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FaceApp says it won’t hold on to your face photos. Should you trust it?

If you use FaceApp, you’ve given its parent company permission to use your face photos for pretty much anything — even though the app-maker says it won’t use them for nefarious purposes.

FaceApp responded to concerns about its terms of service, which grants the company complete control over images run through its filter. The company told TechCrunch it typically deletes user photos within 48 hours and doesn’t share user data with third parties.

The face-altering app has taken social media by storm over the past few days, with people using the old age filter to make themselves look 50 years older than they actually are as part of the #OldFaceChallenge.

FaceApp processes your data in the cloud, not on your phone:

Lawyer Elizabeth Potts Weinstein brought attention to its terms of service on Twitter. Under section five for “User Content” the terms of service states that the app-maker can use photos run through its filter however it wants — including for ads — without paying you.

If you use #FaceApp you are giving them a license to use your photos, your name, your username, and your likeness for any purpose including commercial purposes (like on a billboard or internet ad) — see their Terms:

— Elizabeth Potts Weinstein (@ElizabethPW) July 17, 2019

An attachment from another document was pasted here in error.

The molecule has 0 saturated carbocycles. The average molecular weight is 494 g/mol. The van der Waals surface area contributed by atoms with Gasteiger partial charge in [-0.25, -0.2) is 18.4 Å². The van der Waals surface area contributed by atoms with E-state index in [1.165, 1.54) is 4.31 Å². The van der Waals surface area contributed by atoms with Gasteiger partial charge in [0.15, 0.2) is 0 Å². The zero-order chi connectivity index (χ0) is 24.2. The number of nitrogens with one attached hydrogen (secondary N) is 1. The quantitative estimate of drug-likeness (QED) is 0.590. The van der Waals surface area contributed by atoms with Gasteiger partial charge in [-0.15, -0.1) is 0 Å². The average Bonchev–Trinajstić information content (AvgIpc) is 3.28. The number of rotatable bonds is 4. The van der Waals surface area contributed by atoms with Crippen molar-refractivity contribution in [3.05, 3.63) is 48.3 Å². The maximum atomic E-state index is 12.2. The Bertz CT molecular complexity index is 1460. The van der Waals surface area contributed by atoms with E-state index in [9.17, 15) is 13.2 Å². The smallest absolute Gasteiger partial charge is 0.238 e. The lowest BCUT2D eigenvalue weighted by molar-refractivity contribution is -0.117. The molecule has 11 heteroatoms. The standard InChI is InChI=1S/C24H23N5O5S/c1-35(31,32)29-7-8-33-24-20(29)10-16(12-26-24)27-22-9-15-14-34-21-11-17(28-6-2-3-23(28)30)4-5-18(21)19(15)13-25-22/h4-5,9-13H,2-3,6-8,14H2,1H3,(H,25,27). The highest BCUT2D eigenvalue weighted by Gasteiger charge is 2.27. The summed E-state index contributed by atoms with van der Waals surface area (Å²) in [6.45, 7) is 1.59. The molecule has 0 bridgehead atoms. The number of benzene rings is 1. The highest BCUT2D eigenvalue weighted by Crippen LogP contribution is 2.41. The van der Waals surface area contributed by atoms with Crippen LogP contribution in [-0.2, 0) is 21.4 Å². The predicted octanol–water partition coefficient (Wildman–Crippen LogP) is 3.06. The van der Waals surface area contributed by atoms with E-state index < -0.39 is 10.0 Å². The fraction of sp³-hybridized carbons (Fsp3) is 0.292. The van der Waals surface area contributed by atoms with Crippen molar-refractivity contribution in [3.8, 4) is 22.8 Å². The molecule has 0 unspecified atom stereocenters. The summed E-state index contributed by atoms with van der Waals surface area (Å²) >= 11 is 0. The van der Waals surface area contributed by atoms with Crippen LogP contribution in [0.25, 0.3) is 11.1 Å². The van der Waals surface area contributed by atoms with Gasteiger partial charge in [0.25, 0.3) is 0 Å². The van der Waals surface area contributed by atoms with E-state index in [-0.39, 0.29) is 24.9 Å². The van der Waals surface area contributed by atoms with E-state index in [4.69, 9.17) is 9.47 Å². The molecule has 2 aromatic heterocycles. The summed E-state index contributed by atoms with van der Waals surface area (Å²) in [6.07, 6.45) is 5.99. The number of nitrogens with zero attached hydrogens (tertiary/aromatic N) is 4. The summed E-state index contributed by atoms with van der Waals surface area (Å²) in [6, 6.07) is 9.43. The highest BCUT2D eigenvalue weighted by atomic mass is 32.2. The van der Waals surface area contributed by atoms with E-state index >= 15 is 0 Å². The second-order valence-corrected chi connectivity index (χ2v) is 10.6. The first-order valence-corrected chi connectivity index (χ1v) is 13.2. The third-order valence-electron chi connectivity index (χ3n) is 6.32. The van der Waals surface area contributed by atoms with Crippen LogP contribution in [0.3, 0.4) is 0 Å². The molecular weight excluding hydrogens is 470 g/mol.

“You grant FaceApp a perpetual, irrevocable, nonexclusive, royalty-free, worldwide, fully-paid, transferable sub-licensable license to use, reproduce, modify, adapt, publish, translate, create derivative works from, distribute, publicly perform and display your User Content and any name, username or likeness provided in connection with your User Content in all media formats and channels now known or later developed, without compensation to you.” 

The terms go on to say that, “By using the Services, you agree that the User Content may be used for commercial purposes.” 

By accepting these terms and conditions, users are essentially giving the app license to use your name, username and likeness for any purpose the app choose to use it for, including advertisements. 

A separate privacy policy states that, “We also may share your information as well as information from tools like cookies, log files, and device identifiers and location data, with third-party organizations that help us provide the Service to you (‘Service Providers’).”

FaceApp gave a detailed statement to TechCrunch, saying, “We might store an uploaded photo in the cloud. The main reason for that is performance and traffic: we want to make sure that the user doesn’t upload the photo repeatedly for every edit operation. Most images are deleted from our servers within 48 hours from the upload date.” 

They also told TechCrunch that, “We don’t sell or share any user data with any third parties.” 

Despite FaceApp’s assurances, the Democratic National Committee warned presidential campaigns not to use the app, according to CNN.

“This app allows users to perform different transformations on photos of people, such as aging the person in the picture. Unfortunately, this novelty is not without risk: FaceApp was developed by Russians,” DNC chief security officer Bob Lord wrote in the memo obtained by CNN.

Digital Trends reached out to FaceApp to ask what kind of commercial purposes user content could be used for and why information like location data and browsing history would be useful to share with third party affiliates, but we have not yet received a response. 

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